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Growing Salsify

Tragopogon Porrifolius

Common Names: Oyster Plant, Goat’s Beard, Vegetable Oyster  

Routinely misunderstood, salsify has often been labeled a weed. However, with five distinct edible vegetables available at different times of the year, this “weed” is better eaten than eradicated from the garden. Continue reading for an in-depth discussion of one of my favorite plants.  

Plant Overview  

Salsify is a biennial plant with a substantial tap root in the Asteraceae family. In the first year,  the plant grows thick leaves in a grass-like basal rosette in the first year. The leaves have parallel veins and are slightly fleshy. Each leaf ranges from five to twenty inches long,  depending on the growth stage. Deeply creased, the leaves of salsify grow in the shape of the letter V, which is a characteristic that can help you differentiate it between grasses.  

The root of salsify is thick and fleshy. It can be branched or straight depending on soil composition and neighboring plants. Each part of the plant releases a milky sap called latex when torn. The salsify plant will remain a simple rosette of leaves through its first year.  

In its second year, salsify grows a thick stem that bears a single flower before branching to grow additional flowers at the leaf axils below. Salsify will flower first from late spring to early summer.  Hot summer weather limits continuous blooming, but in many cases, plants will bloom again in early fall.  

Depending on the species, salsify will produce yellow or purple daisy-like flowers surrounded by pointed green bracts. Salsify flowers open at dawn as long as there is sun and will close by the early afternoon. While they are open, they track the sun like a sunflower. Once the flower is pollinated, it closes before opening as a round dandelion-like fluffy seed head. The seed head consists of dozens of elongated seeds attached to a plume that will catch the wind for dispersal.  Each flower head can produce up to 120 seeds.  

Salsify is native to the eastern Mediterranean and has been cultivated as a root crop for 2000  years. Its roots have extensive nutritional and medicinal value, but it is rarely produced here in the United States. It grows quickly and similarly to other root vegetables, like carrots, and is resistant to most common garden pests and diseases. In addition, it is easy to grow and store,  making it an excellent small-scale food crop.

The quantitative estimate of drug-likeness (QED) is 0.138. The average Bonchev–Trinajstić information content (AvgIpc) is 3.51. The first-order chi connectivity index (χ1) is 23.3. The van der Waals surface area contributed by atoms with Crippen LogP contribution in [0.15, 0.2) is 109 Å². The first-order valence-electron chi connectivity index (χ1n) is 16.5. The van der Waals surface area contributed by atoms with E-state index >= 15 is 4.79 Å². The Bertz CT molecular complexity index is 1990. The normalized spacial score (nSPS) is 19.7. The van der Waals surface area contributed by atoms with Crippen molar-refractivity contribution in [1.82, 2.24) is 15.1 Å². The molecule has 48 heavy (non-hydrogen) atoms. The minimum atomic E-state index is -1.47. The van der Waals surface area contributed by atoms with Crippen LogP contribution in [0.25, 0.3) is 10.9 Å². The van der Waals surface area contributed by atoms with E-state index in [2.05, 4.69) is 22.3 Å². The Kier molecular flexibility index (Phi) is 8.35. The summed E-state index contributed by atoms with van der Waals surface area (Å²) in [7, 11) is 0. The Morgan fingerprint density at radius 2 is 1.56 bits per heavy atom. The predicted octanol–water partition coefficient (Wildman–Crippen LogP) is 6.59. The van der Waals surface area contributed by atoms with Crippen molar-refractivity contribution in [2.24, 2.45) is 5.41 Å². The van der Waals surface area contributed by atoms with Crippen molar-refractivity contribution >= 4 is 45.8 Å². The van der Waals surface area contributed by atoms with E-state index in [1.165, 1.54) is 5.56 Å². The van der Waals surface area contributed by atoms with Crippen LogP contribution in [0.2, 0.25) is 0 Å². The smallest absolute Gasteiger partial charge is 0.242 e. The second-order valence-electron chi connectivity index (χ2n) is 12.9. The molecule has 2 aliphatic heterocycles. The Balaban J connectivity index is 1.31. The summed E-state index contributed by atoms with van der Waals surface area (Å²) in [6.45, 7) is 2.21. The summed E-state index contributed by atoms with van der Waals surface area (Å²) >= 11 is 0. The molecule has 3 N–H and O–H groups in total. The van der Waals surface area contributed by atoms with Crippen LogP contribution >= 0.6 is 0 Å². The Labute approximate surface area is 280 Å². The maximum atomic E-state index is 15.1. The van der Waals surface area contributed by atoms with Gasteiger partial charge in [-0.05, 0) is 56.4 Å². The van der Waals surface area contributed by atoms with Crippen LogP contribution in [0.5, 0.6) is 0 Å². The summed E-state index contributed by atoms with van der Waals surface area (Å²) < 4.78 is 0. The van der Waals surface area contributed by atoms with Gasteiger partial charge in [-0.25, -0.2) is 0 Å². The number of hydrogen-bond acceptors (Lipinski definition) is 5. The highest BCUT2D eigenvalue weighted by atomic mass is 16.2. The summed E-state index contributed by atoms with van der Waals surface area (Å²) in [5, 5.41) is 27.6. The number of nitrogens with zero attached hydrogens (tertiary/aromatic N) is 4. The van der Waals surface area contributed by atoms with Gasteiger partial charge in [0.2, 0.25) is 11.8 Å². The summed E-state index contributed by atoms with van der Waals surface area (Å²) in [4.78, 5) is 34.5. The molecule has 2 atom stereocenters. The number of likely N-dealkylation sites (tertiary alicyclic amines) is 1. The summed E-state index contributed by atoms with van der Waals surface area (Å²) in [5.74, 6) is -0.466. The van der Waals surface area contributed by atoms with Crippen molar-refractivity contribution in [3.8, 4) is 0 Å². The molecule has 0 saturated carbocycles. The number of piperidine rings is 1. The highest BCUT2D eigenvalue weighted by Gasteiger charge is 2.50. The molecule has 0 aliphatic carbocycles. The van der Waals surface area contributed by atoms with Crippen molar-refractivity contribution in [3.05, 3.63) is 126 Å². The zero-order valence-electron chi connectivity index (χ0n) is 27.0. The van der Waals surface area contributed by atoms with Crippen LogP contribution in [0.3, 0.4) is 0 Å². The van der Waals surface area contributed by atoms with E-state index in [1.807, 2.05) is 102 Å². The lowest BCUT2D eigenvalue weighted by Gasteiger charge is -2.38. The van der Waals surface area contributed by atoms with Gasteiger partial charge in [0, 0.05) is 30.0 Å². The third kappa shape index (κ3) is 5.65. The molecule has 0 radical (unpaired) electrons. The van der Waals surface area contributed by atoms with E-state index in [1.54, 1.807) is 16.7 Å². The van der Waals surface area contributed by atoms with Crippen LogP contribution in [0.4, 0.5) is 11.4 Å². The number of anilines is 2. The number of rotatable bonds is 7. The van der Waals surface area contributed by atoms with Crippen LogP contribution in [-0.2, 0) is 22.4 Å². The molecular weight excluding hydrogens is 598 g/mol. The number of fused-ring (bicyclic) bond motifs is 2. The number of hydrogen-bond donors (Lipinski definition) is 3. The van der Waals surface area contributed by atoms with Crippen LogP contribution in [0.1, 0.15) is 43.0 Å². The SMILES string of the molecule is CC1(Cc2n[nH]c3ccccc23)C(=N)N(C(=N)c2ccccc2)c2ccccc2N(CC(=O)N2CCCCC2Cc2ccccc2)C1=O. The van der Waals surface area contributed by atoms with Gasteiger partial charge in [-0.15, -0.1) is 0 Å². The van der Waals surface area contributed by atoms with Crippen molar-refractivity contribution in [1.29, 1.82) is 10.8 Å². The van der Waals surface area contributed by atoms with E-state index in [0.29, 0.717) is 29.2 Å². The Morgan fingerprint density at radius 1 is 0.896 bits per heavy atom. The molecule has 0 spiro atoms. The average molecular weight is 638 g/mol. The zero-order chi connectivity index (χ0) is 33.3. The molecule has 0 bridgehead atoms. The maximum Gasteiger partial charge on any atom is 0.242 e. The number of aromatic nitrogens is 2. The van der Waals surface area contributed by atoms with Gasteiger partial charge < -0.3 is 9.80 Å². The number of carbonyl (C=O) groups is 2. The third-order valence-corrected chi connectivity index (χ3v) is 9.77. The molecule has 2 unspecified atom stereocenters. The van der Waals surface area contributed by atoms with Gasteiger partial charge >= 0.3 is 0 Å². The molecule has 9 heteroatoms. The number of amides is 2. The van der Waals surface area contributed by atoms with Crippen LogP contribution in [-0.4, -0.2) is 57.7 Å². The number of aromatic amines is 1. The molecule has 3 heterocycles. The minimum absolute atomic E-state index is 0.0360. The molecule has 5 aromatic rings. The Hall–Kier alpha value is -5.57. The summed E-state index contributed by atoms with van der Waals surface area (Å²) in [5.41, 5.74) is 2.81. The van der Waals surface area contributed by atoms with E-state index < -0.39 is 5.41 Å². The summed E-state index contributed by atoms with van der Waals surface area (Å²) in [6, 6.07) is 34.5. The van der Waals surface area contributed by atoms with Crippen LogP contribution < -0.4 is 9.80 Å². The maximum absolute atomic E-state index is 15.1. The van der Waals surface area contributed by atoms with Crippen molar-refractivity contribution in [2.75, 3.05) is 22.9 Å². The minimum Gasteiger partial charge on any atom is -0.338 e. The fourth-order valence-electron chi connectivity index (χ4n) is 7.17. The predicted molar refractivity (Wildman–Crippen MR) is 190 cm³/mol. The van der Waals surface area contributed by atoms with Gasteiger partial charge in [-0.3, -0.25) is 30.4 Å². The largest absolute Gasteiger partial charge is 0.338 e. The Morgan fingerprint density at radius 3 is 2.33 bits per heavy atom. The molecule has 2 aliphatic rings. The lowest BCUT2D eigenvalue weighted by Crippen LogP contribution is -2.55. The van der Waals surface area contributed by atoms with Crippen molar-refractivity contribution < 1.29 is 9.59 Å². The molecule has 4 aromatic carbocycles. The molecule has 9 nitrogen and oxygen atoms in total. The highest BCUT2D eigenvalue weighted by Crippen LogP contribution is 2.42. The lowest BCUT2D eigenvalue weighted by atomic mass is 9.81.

Functions in Permaculture  

Salsify is a forgotten vegetable that has gone primarily unrecorded in permaculture literature.  Yet, against these odds, salsify can bring many advantages to the permaculture garden.   

Beneficial insect attraction  

Like their cousins in the Asteraceae family, salsify flowers are excellent attractors of pollinators and beneficial insects. Salsify attracts pollinators to your landscape by blooming continuously from early summer through fall. Each salsify plant can sustain up to forty branching stems that end in a single flower head. That is a lot of blooms for a single plant in the herb layer of a food forest!  

Loosens soil  

Salsify’s thick and fleshy taproot grows up to ten inches long, jutting deep into and loosening compacted soil. When you harvest salsify root, you leave behind looser soil. The absence of the root makes room for essential soil nutrients and microorganisms to fill in the space once filled by the root.  

Medicine  

Salsify has been used in folk medicine to treat cancer. Though more study is needed, Salsify has been shown to have anti-cancer and antioxidant activities. In addition, salsify is a natural source of many micro-nutrients that could prevent diseases. Those looking to extract the medicinal qualities of this root should use an alcohol extraction method to harness these properties. As always, consult your doctor or a trained herbalist before using salsify medicinally.  

Propagation and Planting  

Of the species in the Americas, all are non-native, and many are widespread, growing all over the continental United States. Gardeners can find them growing anywhere there is disturbed ground in full sun. I have found them growing along railway tracks, roadsides, the edges of farmland, and vacant city lots.  

You can purchase salsify seeds from any seed distributor. I like the popular cultivar Mammoth Sandwich Island for its slightly larger tap root. In my area, west-central Wisconsin, there is no need to purchase seeds because salsify is growing abundantly in a nearby ditch I pass daily on a morning walk. I have harvested seeds from the iconic fluffy seed head, put them in my pocket, and then scattered them in my food forest upon my return. Every spring, I can see small salsify rosettes peeking from the mulch. I must remain vigilant as I weed, as salsify can easily disguise itself as grass when young.  

For kitchen gardening, salsify is grown in much the same way as a carrot or parsnip. Seed salsify in deep, rich fertile soil at least 100 days before the first frost. Salsify has a long growing season but can withstand mild frost. Plant salsify seed ½ to ¾ inch deep. Light is not needed for salsify seeds to germinate, so covering planted seeds with a light layer of mulch will not slow germination. Thin to two to four inches apart when the plants are young.  

Growth and Care  

Salsify has become naturalized in most of the united states because it is resilient, easy to grow,  and able to withstand drought. Once it is established in your garden, you will find it low maintenance.  

Salsify is frost tolerant and should be planted early before the danger of frost has passed; this will ensure your salsify is mature enough for harvest in the fall. Salsify survives in almost any soil type but would prefer light sandy soil with top-dressed compost for extra nitrogen to grow the plumpest roots. Fertilize salsify as you would any other garden vegetable.